The result is simultaneously hilarious and heartbreaking as the pair does what must be done to increase attendances and perhaps rejuvenate their minds if not their bodies. We watch them get closer than ever before traveling this country on their own with wives (Shirley Henderson‘s Lucille Hardy and Nina Arianda‘s Ida Kitaeva Laurel) awaiting a London rendezvous around the same time Stan’s producer contact is to meet them about the picture. But even with citizens clamoring to see legends back from “retirement,” public sentimentality isn’t the same as Hollywood viability. They’ve given up drinking, smoking, and even some of their regular routines due to shoddy knees, their enthusiasm to entertain only getting them by so far before life reminds them of regrets and dreams too lofty to realize.
And with two-thirds of the run-time dealing in their joy of being on-stage and electricity when drawing up new jokes behind the scenes, you might be surprised to discover just how poignant things will soon get. White lies and festering wounds are growing larger in the background until they cannot be avoided any longer as we start wondering exactly how much of their union was an act. Was their being together always a business partnership begun by a producer or had they grown to become authentic friends who’d never let anything come between them? How much animosity did they hold for one another if their wives constantly ask how the other is treating them? The notion that the answer might be “bad” proves it once was.
Credit for this melancholic turn is due to Reilly and Coogan. The former is initially more noticeable due to his transformation via prosthetics, but the latter surpasses him with sheer talent. That’s not to say Reilly’s isn’t great. He is. Being the more external of the two, however, allows him a broader sense of performance wherein Coogan’s Stan remains so internalized. We see the resentment Laurel still holds, but it’s the guilt of watching their collective hopes dissolve in an industry they used to rule as kings that will break your heart. In the end they find themselves willing to do whatever is necessary to earn a suitable send-off knowing their work will live on. Despite everything else, they were loved by the world and each other too.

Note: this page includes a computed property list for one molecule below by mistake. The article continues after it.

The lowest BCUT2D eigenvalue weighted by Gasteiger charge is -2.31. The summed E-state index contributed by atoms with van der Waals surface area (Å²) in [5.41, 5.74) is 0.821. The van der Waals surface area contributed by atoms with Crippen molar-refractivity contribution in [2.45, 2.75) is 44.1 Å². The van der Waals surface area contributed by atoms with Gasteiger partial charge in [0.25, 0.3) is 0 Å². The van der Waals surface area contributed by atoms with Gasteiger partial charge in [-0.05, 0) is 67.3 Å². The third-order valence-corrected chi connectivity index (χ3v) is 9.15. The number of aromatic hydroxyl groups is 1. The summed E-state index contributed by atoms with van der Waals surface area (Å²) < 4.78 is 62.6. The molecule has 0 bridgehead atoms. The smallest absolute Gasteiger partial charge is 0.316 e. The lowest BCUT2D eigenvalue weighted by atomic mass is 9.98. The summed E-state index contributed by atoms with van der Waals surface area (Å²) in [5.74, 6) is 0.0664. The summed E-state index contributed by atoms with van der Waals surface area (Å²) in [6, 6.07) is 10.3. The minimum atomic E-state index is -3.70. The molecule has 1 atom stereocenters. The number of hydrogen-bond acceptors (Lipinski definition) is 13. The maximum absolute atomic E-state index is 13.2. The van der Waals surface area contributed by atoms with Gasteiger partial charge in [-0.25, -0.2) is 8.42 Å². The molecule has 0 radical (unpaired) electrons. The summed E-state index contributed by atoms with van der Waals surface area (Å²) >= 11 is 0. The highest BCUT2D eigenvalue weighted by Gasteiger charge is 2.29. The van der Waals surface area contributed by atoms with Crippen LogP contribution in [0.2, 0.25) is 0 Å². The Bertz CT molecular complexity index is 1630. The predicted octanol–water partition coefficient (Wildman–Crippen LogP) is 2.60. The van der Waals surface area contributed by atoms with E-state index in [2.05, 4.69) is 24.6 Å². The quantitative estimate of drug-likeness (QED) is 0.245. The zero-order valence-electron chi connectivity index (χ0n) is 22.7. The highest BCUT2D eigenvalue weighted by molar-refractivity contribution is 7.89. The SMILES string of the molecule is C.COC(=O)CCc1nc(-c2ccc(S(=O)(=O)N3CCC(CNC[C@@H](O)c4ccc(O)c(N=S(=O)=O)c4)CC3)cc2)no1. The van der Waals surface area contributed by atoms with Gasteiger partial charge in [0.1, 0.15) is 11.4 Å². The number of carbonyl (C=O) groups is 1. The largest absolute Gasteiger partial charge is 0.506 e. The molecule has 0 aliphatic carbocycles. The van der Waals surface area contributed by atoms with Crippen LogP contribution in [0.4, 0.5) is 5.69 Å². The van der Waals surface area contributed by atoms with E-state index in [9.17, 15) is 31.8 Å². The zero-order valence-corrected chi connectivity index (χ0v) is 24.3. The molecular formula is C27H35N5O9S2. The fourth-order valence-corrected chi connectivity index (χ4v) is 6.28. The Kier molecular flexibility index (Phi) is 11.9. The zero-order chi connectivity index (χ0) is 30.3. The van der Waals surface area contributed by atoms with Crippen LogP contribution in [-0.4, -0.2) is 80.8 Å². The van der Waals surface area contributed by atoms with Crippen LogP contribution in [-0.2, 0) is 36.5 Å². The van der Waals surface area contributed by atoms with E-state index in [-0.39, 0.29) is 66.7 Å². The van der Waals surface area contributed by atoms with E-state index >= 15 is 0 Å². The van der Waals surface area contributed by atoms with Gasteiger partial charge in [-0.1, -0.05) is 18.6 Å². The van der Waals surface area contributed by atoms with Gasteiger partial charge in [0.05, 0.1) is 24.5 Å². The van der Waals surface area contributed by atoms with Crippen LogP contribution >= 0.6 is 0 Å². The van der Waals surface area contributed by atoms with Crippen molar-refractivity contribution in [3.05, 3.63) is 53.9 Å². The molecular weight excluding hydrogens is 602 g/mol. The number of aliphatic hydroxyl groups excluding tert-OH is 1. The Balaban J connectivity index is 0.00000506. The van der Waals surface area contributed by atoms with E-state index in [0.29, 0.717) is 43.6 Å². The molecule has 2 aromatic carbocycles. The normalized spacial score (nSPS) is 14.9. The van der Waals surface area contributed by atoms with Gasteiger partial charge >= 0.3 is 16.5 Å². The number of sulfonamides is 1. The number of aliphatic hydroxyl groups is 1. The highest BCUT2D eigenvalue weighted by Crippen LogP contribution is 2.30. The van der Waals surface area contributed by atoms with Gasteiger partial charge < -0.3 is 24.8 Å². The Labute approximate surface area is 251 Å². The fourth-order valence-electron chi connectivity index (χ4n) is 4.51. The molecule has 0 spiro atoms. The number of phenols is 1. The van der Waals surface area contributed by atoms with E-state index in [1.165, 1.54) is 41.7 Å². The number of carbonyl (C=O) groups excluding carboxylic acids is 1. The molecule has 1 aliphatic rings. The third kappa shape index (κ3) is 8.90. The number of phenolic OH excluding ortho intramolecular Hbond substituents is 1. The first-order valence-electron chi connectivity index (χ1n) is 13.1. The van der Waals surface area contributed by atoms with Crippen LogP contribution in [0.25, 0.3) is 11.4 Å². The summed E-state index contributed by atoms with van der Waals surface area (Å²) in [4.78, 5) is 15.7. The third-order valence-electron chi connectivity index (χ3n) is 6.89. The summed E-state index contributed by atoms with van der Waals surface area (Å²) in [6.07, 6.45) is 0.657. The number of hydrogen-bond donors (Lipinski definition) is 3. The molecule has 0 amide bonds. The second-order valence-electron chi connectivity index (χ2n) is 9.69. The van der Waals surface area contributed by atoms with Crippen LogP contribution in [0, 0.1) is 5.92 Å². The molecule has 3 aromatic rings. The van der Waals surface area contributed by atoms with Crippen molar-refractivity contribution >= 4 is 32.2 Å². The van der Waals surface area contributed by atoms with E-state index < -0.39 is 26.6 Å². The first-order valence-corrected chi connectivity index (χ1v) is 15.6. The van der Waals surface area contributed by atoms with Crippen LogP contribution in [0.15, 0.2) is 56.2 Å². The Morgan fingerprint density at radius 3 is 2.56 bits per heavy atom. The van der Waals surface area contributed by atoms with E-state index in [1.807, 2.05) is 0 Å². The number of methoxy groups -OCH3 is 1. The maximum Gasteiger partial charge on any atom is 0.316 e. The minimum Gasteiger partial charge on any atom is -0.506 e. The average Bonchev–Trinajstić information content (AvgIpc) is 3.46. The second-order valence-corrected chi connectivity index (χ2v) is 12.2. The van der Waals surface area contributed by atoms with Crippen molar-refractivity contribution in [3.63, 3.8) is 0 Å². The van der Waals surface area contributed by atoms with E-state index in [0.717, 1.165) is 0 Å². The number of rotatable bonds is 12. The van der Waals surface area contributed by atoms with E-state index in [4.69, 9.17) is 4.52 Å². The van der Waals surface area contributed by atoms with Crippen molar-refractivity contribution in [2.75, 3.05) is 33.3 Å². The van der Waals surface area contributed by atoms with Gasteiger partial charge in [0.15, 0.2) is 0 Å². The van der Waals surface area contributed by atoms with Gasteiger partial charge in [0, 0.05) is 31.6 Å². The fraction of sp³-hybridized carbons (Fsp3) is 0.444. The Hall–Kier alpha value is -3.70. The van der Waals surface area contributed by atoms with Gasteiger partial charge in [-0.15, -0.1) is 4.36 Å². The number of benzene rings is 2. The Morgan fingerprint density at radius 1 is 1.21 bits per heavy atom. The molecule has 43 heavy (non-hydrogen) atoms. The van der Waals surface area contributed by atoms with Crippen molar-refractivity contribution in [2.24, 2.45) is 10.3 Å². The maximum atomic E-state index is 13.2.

So Stan & Ollie serves as a remembrance of that legacy with more than just hollow reenactments or an uncomplicated rise to fame. It gives them personality beyond the screen and reveals the struggles they fought like anyone else. Their smiles were therefore as much a mask for reality as they were for the fictitious personas they exposed to audiences everywhere. When you work that long and hard with the same person, frustrations and clashing egos are bound to risk fracturing what exists beneath the noise of “image.” Maybe things got too difficult to combat at times, but there should be no mistaking the fact that love bound them regardless of origin or demise. Sometimes work becomes life, its rehearsals more than merely the means to an end.
 Left to right: John C. Reilly as Oliver Hardy, Shirley Henderson as Lucille Hardy, Steve Coogan as Stan Laurel, Nina Arianda as Ida Laurel. Photo by Nick Wall, Courtesy of Sony Pictures Classics
 Left to right: Steve Coogan as Stan Laurel. Photo by Nick Wall, Courtesy of Sony Pictures Classics
 Left to right: John C. Reilly as Oliver Hardy. Photo by Nick Wall, Courtesy of Sony Pictures Classics